Developments in the Middle East last week included the resignation of the Prime Minister of Iraq following the deadliest day of demonstrations since they began in October. In Lebanon, concerns about sectarian clashes rose last week. In Palestine, Palestinians held a ‘Day of Rage’ in response to the US announcement that Israeli settlements are not violating international law. In Syria, clashes intensified between Turkish-led Operation Peace Spring (OPS) forces and Syrian Democratic Forces (QSD). In Yemen, fighting continued to decrease in a trend that began with the signing of the ‘Riyadh Agreement’.
In Iraq last week, anti-government demonstrations rapidly escalated, culminating in the torching of the Iranian consulate in the city of Najaf. The crackdown that followed reportedly killed 50 demonstrators in clashes with security forces. This was the single bloodiest day since the anti-government demonstrations began on 1 October (ACLED, 23 October 2019). Altogether, around 400 people have been reportedly killed since the demonstrations began (BBC, 01 December 2019). The attack on the consulate is particularly symbolic as Najaf is home to important Shiite shrines. Anti-Iranian sentiment has been rapidly growing in Iraq due to the perceived political control Iran holds over the country. This sentiment now adds a new layer of complexity to the stand-off as it represents the most serious threat to Iran’s influence in post-Saddam Iraq (The Guardian, 30 November 2019). By the end of the week, PM Abdul Mahdi resigned, along with the governor and police chief of Dhi Qar province. Curfews were also declared in Dhi Qar and Najaf provinces (The Guardian, 29 November 2019). However, the severity of the fall out between the demonstrators and the Iraqi government makes these resignations likely inadequate to bridge the divide between them. This coming week will be an indicator of whether the demonstrators intend to continue and possibly escalate demonstrations or if they will be appeased with the resignations.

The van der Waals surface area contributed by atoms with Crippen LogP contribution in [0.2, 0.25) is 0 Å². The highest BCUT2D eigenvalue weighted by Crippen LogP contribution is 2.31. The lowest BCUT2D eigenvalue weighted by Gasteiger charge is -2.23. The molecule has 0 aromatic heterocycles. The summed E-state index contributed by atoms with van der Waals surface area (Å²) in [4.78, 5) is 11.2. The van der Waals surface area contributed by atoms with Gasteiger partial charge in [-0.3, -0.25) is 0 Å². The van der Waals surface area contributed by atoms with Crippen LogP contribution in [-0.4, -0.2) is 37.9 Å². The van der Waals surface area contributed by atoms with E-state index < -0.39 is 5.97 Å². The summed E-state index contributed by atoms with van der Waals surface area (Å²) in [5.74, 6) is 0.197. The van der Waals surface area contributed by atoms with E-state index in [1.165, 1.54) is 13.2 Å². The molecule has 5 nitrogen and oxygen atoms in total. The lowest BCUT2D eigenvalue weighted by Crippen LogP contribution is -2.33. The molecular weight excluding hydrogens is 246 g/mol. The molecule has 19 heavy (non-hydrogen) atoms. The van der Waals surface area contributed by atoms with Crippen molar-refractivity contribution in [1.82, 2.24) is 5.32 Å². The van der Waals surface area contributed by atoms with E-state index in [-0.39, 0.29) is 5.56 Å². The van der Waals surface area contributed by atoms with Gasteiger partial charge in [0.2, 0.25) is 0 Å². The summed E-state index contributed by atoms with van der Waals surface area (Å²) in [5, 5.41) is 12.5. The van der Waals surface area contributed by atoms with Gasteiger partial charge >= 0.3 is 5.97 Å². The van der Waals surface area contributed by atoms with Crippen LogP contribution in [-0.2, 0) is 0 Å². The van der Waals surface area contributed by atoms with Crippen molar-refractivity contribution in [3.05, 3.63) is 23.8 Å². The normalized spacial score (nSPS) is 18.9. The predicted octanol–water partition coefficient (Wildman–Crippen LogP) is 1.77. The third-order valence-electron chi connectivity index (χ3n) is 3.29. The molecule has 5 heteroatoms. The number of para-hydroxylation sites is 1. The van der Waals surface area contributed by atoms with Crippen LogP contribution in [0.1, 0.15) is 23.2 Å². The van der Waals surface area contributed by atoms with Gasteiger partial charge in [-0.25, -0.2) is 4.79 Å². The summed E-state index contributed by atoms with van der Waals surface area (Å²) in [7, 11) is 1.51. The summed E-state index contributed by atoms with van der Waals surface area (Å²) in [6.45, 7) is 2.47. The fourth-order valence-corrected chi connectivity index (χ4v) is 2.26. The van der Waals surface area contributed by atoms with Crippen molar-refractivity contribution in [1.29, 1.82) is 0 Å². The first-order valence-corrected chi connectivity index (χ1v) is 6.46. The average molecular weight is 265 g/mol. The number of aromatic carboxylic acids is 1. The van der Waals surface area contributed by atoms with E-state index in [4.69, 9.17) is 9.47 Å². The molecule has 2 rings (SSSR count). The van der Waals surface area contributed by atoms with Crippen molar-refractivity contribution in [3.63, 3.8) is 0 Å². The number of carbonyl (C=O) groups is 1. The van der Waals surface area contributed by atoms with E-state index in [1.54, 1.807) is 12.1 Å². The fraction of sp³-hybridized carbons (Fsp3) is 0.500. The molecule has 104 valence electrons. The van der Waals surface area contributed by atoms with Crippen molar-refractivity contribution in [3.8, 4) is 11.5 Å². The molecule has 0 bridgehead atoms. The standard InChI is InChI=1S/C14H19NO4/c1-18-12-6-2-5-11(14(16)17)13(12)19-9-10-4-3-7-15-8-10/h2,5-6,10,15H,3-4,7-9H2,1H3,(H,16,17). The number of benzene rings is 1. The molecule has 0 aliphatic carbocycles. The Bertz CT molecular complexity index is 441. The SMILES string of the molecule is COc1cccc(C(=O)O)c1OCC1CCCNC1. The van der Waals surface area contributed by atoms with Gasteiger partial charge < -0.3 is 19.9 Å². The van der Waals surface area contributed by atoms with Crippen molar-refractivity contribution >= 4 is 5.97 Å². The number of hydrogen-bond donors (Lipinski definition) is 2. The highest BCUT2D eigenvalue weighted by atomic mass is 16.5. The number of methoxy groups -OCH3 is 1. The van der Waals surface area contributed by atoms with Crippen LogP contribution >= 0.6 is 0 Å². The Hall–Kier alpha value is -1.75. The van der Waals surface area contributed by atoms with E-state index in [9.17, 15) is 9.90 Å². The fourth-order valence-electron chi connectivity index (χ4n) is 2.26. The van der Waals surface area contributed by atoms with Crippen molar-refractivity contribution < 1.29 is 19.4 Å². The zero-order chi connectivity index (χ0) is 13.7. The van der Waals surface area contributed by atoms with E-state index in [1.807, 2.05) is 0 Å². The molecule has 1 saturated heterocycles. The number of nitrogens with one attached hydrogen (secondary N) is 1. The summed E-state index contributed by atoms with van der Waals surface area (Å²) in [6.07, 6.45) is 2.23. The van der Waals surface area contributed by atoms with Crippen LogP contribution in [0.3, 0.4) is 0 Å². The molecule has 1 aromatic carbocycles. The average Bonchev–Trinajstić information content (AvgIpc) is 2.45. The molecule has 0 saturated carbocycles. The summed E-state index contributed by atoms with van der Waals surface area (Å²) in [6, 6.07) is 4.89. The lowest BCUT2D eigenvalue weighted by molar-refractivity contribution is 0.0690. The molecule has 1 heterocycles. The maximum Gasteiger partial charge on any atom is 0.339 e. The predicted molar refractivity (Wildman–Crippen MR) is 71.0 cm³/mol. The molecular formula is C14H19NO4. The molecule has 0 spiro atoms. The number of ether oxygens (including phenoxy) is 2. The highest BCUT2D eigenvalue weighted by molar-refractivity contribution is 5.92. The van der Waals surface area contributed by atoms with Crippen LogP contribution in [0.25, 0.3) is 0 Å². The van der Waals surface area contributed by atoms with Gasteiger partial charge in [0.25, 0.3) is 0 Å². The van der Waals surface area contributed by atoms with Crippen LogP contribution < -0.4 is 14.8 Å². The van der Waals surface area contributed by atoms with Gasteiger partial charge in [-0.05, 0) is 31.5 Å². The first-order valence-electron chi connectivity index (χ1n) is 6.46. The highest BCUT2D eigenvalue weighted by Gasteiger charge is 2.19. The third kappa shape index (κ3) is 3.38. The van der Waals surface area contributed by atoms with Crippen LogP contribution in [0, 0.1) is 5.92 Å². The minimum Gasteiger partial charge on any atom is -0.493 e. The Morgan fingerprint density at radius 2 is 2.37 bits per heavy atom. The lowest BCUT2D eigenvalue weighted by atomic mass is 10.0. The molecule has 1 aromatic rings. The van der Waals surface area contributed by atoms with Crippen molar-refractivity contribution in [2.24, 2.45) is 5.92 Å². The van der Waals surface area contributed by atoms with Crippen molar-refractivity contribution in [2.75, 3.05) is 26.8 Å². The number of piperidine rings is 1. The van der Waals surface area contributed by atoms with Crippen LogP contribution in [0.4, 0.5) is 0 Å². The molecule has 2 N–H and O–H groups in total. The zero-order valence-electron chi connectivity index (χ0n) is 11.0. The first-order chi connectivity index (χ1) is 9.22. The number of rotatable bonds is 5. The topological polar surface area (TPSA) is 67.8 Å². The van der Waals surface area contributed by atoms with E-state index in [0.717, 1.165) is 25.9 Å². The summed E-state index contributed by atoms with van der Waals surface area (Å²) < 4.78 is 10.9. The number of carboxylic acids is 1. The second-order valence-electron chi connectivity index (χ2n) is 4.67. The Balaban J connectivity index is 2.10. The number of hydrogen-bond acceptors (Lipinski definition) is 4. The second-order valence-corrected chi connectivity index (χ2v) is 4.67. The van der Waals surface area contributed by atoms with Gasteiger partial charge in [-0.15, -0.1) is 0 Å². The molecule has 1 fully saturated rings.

Meanwhile, in Iran, after week of deadly protests, very few events were reported. Following the announcement of increased fuel prices in Iran on 15 November, riots broke out across the country. The government responded by entirely shutting down the internet. Approximately 200 demonstrators were reportedly killed by security forces in the deadliest political unrest since the revolution 40 years ago (New York Times, 01 December 2019).
In Lebanon, like prior weeks, protests continued last week and were, for the most part, peaceful. One notable exception followed the death of two people in a car accident that was possibly caused by a roadblock; sectarian supporters of the Shiite parties Hezbollah and Amal took to the streets in outrage. They attacked several peaceful demonstrations and engaged in clashes (Al Jazeera, 27 November 2019). Tensions between demonstrators, Hezbollah, and security forces are precarious and fragile in the country, which has struggled deeply with sectarian violence since the Civil War (1975-1990). Towards the end of the week, reports of demonstrations and roadblocks decreased.